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Ellis, S. Hirst, S. (2018). Catherine Freeman 1953-2017. Brit. J. Psychother., 34(2):319-321.
(2018). British Journal of Psychotherapy, 34(2):319-321
Catherine Freeman 1953-2017
Sian Ellis and Sue Hirst
Catherine Freeman, who died on 4 November 2017, was born in 1953 in a Normandy village near Mont St Michel. She came to London in the 1970s and was manager of Tuttons Brasserie, Covent Garden, in its early days. Then, in the 1980s, she trained as a psychiatric nurse and subsequently as a psychoanalytic psychotherapist.
In writing this Appreciation we have consulted with other colleagues and friends. From 1988 to 2008, Catherine worked as Staff Nurse and later Consultant Mental Health Nurse Specialist and Clinical Manager at the Halliwick Unit, an NHS psychotherapy service in Haringey, North London. Originally located at Friern Hospital, the Halliwick later moved to St Ann's Hospital in Tottenham, where it remains today as a well-respected service for people with personality disorder.
Anthony Bateman, who was appointed Consultant Psychiatrist and Consultant Psychotherapist at the Halliwick Unit in 1989, writes:
Catherine found that a psychotherapeutic approach to people with mental health problems fitted with her personal philosophy and her approach to the treatment of mental illness. She fitted Halliwick and Halliwick fitted her. In the late 1980s Halliwick unit lacked a clear identity in terms of who was being treated and how patients were treated. Catherine became central in re-directing the service as a specialist service for people with personality disorder and, over time, she was significant to the development of a cohesive team.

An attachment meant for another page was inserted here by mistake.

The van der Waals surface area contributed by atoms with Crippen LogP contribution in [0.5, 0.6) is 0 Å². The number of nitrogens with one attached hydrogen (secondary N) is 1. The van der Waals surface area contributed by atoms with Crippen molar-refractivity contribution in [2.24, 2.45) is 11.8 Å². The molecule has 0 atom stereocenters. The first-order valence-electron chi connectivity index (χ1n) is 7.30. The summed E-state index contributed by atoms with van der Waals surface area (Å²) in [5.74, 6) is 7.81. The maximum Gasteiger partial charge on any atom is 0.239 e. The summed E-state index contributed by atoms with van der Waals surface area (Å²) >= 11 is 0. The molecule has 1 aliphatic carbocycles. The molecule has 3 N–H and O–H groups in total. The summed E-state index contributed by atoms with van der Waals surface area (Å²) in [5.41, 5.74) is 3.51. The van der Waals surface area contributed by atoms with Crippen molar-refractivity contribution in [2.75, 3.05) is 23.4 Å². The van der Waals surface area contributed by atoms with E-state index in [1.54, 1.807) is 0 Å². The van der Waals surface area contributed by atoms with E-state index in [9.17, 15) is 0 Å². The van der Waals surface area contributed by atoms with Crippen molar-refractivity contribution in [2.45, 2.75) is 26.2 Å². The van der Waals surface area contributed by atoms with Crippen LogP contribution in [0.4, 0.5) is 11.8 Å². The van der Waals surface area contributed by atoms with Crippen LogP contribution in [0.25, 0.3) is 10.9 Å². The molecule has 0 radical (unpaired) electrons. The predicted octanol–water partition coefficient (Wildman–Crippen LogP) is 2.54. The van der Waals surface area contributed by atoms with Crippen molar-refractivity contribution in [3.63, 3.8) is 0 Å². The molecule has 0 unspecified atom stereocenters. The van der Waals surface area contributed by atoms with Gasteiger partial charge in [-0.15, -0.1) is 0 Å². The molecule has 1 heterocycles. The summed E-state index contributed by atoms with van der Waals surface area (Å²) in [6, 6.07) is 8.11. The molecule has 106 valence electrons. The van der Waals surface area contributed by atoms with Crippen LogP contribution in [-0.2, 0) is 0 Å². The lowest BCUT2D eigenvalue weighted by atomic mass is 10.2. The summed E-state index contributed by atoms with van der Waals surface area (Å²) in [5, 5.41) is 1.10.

The team at Halliwick unit was organized along functional lines rather than professional lines. Catherine argued strongly to protect what she saw as the special skills of nurses who were also trained or were training in psychotherapy. She was concerned that managers and others in mental health services tended to diminish nurses and she was constantly sensitive to the potential for the profession to be undervalued. Indeed as a person she could be sensitive and sometimes reactive but she never lost a sense of proportion and her ability to laugh alongside herself was one of her great personal strengths.
Catherine's insistence that nurses were respected naturally led to some tension in the team, but she was constantly respectful of other professional groups and their different skills. Her professional attitudes became more important in shaping the team at Halliwick when she was appointed as the team lead.
[This is a summary excerpt from the full text of the journal article. The full text of the document is available to journal subscribers on the publisher's website here.]